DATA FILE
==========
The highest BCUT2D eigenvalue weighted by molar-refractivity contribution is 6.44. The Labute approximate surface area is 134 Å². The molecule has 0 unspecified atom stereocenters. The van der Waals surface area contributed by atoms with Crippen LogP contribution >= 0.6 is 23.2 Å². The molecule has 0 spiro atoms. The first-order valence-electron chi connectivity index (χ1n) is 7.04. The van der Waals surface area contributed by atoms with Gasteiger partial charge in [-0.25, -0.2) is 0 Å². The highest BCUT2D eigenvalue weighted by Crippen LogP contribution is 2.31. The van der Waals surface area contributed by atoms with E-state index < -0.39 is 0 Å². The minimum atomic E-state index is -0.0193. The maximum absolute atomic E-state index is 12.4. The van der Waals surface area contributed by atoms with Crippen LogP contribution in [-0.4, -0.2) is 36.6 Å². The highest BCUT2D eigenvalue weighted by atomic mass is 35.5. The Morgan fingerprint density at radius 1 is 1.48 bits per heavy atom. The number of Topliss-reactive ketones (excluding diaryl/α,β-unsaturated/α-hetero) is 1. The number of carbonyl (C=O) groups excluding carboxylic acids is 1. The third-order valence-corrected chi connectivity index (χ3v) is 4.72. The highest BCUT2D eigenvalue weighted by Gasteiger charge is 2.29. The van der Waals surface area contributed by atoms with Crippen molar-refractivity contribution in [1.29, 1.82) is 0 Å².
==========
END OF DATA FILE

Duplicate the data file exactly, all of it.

The highest BCUT2D eigenvalue weighted by molar-refractivity contribution is 6.44. The Labute approximate surface area is 134 Å². The molecule has 0 unspecified atom stereocenters. The van der Waals surface area contributed by atoms with Crippen LogP contribution >= 0.6 is 23.2 Å². The molecule has 0 spiro atoms. The first-order valence-electron chi connectivity index (χ1n) is 7.04. The van der Waals surface area contributed by atoms with Gasteiger partial charge in [-0.25, -0.2) is 0 Å². The highest BCUT2D eigenvalue weighted by Crippen LogP contribution is 2.31. The van der Waals surface area contributed by atoms with E-state index < -0.39 is 0 Å². The minimum atomic E-state index is -0.0193. The maximum absolute atomic E-state index is 12.4. The van der Waals surface area contributed by atoms with Crippen LogP contribution in [-0.4, -0.2) is 36.6 Å². The highest BCUT2D eigenvalue weighted by atomic mass is 35.5. The Morgan fingerprint density at radius 1 is 1.48 bits per heavy atom. The number of Topliss-reactive ketones (excluding diaryl/α,β-unsaturated/α-hetero) is 1. The number of carbonyl (C=O) groups excluding carboxylic acids is 1. The third-order valence-corrected chi connectivity index (χ3v) is 4.72. The highest BCUT2D eigenvalue weighted by Gasteiger charge is 2.29. The van der Waals surface area contributed by atoms with Crippen molar-refractivity contribution in [1.29, 1.82) is 0 Å².